Blunt cerebrovascular injury screening guidelines: What are we willing to miss?

Brandon Robert Bruns, Ronald Tesoriero, Joseph Kufera, Clint Sliker, Adriana Laser, Thomas M. Scalea, Deborah M. Stein

Research output: Contribution to journalArticlepeer-review

74 Scopus citations


BACKGROUND: Blunt cerebrovascular injury (BCVI) is reported to occur in approximately 2% of blunt trauma patients, with a stroke rate of up to 20%. Guidelines for BCVI screening are based on clinical and radiographic findings. We hypothesized that liberal screening of the neck vasculature, as part of initial computed tomographic (CT) imaging in blunt trauma patients with significant mechanisms of injury, identifies BCVI that may go undetected. METHODS: As per protocol, patients at risk for significant injuries undergo a noncontrast head CT scan followed by a multislice CT scan (40-slice or 64-slice) incorporating an intravenous contrast-enhanced pass from the circle of Willis through the pelvis (whole-body CT [WBCT] scan). The trauma registry was retrospectively reviewed, and all patients with BCVI from 2009 to 2012 were analyzed. Patients undergoing WBCT scan were then identified, and records were reviewed for BCVI indicators (skull base fracture, cervical spine injury, displaced facial fracture, mandible fracture, Glasgow Coma Scale score ≤ 8, flexion mechanism, hard signs of neck vascular injury, or focal neurologic deficit). RESULTS: Of 16,026 patients evaluated during the study period, 256 (1.6%) were diagnosed with BCVI. The population consisted of 185 patients with suspected BCVI after WBCT scan. One hundred twenty-nine patients (70%) had at least one indicator for BCVI screening, while 56 (30%) had no radiographic or clinical risk factors; 48 of the 56 patients underwent confirmatory CT angiography of the neck within 71 hours of initial WBCT scan, with 35 patients having 45 injuries. CONCLUSION: More liberalized screening for BCVI during initial CT imaging in trauma patients clinically judged to have sufficient mechanism is warranted. Using current BCVI screening guidelines leads to missed BCVI and risk of stroke.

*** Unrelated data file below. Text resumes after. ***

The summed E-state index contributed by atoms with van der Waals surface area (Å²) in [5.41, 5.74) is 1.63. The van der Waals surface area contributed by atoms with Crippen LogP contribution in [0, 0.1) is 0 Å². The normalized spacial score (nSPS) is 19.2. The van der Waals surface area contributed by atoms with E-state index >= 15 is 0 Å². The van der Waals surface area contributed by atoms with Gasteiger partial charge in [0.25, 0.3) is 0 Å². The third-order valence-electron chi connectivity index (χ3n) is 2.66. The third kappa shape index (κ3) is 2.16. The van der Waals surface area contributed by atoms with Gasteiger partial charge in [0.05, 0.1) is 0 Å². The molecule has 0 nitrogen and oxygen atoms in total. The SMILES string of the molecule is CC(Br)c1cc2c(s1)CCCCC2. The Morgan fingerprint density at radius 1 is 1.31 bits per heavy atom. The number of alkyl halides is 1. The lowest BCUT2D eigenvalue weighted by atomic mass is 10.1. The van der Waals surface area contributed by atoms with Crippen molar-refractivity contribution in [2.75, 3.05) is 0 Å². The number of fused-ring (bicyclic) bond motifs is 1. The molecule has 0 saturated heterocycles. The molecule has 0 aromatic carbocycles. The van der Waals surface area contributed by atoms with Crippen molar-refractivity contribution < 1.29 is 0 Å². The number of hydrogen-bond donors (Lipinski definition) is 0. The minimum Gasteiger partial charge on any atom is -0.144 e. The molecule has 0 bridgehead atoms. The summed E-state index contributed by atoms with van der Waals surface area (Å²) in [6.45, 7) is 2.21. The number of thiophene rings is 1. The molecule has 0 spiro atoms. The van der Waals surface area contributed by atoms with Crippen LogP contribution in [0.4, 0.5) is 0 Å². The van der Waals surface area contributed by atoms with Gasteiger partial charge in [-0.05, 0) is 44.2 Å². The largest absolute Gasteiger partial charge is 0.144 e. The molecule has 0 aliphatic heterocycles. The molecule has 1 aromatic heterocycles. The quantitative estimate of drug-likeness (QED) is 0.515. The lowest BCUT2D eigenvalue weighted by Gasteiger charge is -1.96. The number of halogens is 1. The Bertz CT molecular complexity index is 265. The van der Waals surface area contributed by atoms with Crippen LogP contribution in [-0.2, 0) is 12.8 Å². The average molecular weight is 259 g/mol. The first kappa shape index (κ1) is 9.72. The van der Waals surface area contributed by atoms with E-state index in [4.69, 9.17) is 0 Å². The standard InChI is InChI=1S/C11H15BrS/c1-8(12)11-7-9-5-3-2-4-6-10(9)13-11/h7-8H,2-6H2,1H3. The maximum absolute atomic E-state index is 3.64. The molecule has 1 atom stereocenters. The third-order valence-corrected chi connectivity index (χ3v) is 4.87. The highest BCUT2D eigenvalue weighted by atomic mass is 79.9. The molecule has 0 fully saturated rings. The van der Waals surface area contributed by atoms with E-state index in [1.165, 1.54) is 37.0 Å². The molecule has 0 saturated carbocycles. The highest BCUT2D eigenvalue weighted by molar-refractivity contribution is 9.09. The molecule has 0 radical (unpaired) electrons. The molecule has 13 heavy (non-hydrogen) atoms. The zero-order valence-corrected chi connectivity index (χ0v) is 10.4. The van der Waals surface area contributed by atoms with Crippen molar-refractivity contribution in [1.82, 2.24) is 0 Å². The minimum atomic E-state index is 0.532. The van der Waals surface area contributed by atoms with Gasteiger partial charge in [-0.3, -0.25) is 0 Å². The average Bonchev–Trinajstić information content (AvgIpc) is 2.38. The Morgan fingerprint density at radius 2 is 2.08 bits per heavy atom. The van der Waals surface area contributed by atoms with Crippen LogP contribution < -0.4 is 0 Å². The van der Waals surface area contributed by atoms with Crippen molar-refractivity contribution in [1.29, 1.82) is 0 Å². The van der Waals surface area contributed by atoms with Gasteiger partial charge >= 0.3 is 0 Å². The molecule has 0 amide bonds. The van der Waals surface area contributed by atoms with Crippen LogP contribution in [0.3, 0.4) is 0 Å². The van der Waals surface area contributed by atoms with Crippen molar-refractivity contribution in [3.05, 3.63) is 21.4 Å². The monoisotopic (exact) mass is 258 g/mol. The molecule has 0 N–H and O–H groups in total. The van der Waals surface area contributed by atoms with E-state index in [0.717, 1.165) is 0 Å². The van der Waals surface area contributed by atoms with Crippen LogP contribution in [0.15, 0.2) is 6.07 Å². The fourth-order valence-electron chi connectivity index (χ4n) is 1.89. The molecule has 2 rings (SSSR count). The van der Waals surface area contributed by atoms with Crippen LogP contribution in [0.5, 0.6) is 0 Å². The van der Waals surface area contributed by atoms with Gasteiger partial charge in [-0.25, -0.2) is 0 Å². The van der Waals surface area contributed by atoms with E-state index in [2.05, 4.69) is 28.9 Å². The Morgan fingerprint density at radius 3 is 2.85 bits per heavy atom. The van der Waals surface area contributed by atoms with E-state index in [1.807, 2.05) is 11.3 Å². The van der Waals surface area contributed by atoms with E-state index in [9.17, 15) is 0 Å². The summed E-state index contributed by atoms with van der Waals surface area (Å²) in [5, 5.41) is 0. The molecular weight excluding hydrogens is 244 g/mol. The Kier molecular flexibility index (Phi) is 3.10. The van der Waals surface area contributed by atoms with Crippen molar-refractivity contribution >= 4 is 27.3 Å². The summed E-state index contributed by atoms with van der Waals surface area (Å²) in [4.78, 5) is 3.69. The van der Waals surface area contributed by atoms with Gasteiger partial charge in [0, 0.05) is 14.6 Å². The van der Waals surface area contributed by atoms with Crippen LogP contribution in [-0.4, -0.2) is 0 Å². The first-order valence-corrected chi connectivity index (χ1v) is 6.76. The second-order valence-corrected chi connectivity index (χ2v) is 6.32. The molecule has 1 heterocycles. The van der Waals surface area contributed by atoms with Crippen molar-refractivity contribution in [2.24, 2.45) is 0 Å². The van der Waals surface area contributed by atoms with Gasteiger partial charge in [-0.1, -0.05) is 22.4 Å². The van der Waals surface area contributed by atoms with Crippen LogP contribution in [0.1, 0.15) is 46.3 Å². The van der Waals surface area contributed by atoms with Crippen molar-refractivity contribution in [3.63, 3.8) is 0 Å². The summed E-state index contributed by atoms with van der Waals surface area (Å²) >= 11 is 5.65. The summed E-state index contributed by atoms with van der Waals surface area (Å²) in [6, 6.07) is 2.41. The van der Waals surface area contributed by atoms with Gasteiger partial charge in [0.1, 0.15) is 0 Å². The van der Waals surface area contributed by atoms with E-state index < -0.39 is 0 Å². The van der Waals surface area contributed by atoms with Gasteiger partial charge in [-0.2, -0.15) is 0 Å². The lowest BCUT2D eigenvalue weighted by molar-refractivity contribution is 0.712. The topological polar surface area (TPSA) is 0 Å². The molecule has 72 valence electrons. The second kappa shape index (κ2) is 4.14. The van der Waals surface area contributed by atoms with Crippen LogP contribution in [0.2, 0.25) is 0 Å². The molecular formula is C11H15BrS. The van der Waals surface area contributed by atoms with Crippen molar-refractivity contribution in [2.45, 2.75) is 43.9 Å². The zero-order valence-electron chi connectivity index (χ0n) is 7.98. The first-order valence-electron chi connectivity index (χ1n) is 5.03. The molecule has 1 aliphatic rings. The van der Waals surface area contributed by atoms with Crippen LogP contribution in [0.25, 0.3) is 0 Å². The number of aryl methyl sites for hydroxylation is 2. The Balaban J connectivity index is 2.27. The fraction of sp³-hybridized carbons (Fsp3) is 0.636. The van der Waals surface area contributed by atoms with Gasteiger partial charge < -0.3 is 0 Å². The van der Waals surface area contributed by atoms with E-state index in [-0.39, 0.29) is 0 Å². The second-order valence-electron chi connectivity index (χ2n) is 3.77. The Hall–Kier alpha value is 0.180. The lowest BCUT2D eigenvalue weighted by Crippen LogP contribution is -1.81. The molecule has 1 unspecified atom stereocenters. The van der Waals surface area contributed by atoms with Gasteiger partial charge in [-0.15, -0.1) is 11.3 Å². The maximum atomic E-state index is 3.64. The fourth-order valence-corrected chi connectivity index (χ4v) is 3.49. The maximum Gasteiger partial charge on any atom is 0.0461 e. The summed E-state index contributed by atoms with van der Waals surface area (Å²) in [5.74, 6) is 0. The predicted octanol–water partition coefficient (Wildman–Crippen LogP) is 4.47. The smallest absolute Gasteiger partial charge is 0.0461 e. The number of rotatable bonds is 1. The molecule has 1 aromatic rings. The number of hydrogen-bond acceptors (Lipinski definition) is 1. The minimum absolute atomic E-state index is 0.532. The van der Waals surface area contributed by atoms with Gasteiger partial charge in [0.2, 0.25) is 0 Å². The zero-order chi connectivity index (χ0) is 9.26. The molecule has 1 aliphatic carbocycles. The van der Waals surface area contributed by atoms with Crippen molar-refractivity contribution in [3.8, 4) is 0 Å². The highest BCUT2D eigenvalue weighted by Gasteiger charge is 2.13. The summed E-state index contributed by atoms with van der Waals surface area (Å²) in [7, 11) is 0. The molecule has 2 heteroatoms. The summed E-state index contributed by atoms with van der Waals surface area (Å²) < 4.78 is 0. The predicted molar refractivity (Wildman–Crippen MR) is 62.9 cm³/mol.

Original languageEnglish (US)
Pages (from-to)691-695
Number of pages5
JournalJournal of Trauma and Acute Care Surgery
Issue number3
StatePublished - Mar 2014
Externally publishedYes


  • BCVI
  • Blunt cerebrovascular injury
  • Blunt cervical injury
  • Screening

ASJC Scopus subject areas

  • Surgery
  • Critical Care and Intensive Care Medicine


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